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Three Things Project Managers Need to Make Better Decisions

CE6pl5LXIAAQZamAt last month’s PMI Congress, ESI International leading speaker, J LeRoy Ward gave a thought-provoking presentation on Three Things You Need to Make Better, Faster Decisions.

Project Managers have to make a lot of decisions. Every decision they make has an impact on their project. In most cases project managers don’t make decisions alone. They have to involve a number of people for the simple reason they don’t have all the answers. And as soon as we involve others our decision-making slows down.

In his presentation, LeRoy gave pragmatic and concrete ideas as to how project managers can make better, faster, decisions.

What does a project manager need to make better, faster decisions?

  1. Accurate information, at frequent intervals, from reliable sources
  2. Willingness to make decisions under uncertain conditions
  3. A project governance structure that pushes decisions down to the lowest possible level

We will take a look at each of these in turn and find out more about the practice steps that can be taken to improve.

1. Accurate Information

Accurate information tells us three things.

What happened in the past, what’s happening now and what’s happening in the future.

With the past, we’re not talking about previous projects we’ve worked on but the current project. What has happened so far that could possibly help us with the present and even predict the future. With the present we often give it short shrift when it comes to managing projects. It’s the present, not the past, that governs our future. It’s what you and your team are doing right now that’ll dictate tomorrow’s results. The question is do you know what your team are doing right now? Accurate information can also tell us about the future.

On projects everyone is obsessed with the future: you, your boss, the client and so on. They want to know when will the project be done.

Yet, we are often times poorly equipped to tell them and we hedge our bets all the time. So, that’s what accurate information tells us

Now, where do we find it?

Past Accurate Information

We find data about the past in project reports or dashboards. And we have all kinds of reports:

  • Cost
  • Schedule
  • Scope (Quality)
  • Resource use
  • Burn down charts
  • Burn up charts

This is helpful, it tells us where we’ve been but doesn’t tell us where we’re headed.

Present Accurate Information

The present is all around you and there are ways to find this information.

Here are five ways to get the information you need to know about your present. But one way you can’t get it is if you stay glued to your lap top and don’t get out and talk to people!

stand-up1. Stand Up Meetings

The first is hold Stand Up meetings. On the 1st day of your workweek, get your core team together and don’t let them sit down.

Have the same format for each meeting..it’s not discussion time..it’s a briefing. Each person answers the 3 question shown here.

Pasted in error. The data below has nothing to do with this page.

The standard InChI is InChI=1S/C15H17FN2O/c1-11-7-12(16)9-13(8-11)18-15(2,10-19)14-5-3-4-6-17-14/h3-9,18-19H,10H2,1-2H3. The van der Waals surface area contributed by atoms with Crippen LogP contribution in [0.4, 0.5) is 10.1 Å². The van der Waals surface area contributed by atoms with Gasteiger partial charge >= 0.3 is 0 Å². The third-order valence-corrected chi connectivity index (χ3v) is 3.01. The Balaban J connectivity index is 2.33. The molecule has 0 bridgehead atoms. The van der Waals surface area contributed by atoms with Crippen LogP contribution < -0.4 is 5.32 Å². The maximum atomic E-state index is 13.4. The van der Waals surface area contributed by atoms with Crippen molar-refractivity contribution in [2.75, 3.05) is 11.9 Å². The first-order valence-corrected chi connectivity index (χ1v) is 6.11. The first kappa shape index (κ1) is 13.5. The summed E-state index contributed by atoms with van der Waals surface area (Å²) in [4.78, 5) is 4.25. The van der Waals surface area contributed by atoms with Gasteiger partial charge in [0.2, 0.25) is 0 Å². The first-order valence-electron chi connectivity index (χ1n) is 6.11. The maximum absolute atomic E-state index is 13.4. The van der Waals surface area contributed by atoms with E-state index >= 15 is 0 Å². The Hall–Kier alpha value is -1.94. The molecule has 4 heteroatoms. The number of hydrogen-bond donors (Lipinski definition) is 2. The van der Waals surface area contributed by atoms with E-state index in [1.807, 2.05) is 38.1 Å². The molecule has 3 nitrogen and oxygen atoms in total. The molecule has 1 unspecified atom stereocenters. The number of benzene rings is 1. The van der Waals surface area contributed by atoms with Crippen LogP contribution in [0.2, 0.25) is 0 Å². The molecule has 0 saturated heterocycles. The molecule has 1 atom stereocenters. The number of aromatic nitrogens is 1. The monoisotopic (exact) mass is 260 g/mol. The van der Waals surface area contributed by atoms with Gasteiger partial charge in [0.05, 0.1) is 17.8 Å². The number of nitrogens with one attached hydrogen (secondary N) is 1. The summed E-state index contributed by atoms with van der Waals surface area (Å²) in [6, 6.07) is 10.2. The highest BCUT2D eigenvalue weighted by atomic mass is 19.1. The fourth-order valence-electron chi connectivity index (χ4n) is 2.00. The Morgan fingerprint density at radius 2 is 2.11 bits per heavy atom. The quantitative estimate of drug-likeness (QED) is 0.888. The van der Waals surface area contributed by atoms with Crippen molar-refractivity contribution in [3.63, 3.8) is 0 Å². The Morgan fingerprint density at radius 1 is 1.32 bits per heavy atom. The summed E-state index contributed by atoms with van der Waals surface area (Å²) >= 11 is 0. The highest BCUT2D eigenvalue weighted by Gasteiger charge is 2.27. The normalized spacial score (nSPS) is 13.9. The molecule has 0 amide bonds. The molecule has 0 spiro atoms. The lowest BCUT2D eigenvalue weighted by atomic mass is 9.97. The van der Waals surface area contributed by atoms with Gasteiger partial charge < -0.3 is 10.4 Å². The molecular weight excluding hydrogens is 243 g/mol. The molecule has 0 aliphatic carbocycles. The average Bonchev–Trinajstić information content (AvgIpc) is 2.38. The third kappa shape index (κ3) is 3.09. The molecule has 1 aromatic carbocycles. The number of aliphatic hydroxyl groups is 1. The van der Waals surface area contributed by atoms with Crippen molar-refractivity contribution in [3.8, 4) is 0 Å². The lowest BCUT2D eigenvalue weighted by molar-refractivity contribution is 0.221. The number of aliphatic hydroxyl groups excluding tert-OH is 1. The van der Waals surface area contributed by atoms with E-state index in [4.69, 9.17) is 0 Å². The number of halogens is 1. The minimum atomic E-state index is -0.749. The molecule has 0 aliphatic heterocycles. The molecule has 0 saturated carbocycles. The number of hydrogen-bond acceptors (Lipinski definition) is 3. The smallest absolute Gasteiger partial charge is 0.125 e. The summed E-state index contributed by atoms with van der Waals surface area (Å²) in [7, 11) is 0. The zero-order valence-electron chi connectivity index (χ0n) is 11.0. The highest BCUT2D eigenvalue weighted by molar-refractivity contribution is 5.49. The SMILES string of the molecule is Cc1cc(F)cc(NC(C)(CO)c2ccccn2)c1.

You’ll be surprised what you can learn in just a short period of time. By the way, in Agile development, these stand ups are held daily.

2. Management by Wandering Around (MBWA)

MBWA was popularized in Tom Peter and Bob Waterman’s 1982 best seller “In Search of Excellence” talking about HP.

You might think this is old but let me ask, do you think talking to people will ever go out of style as a form of communication?

As you practice MBWA remember the 80/20 rule..listen 80% of the time, speak 20% of the time.

MBWA may be awkward if you’ve never done it, so have a list of questions ready when you do, such as, “What are the key challenges you’re facing” and “Who are you working with most of the time?” and “How does the client like our work?”

3. Speaking with our clients, users, sponsors, executive and team members

When we say speaking, we don’t mean having regular meetings with our clients or monthly reviews and milestone reviews. This is the norm in project management, you should be doing this.

This is about having regular calls and contact with clients that appear ad hoc but are planned e.g., make sure you talk to your client once a month..nothing formal…just call or stop by.

You need to gauge their reaction to your work apart from the formal mechanisms put in place.

4. Networkingnever-eat-alone

Networking comes in many forms and networking here is not suggesting you turn all of life’s events into a networking session!

But you should be bringing the team together, inviting users or clients and talking to your peers about what they may be hearing and about how things are going.

It’s all about business intelligence. You don’t want to be the last to know.

5. Remember, “never eat alone”

Which is not only a great reminder to make the best use of your lunch break but also the title of a popular book.

Highly successful executives are constantly engaging their peers, colleagues and clients to make sure their project stays on track.

If we have accurate information about the past and the present this will certainly improve our ability to predict the future..and predicting the future is tough business. Humans have been trying to do this for all sorts of reasons forever.

Future Accurate Information

How can we predict the future? One of the best ways is RRA. Relentless Risk Analysis.

You can build risk management into your MBWA, so when you’re asking questions a majority of them are about the future.

After all, what is risk? It is a future event..if we do a good job of risk management we’re always looking out into the future asking, “what could happen?”, “how likely is it to happen?” and “what’s the impact?”

There are also many tools and techniques which help us with future information such as:

  • Strategy meetings
  • Delphi technique
  • Monte Carlo Analysis
  • Earned Value Management

You should also establish your own project leading indicators.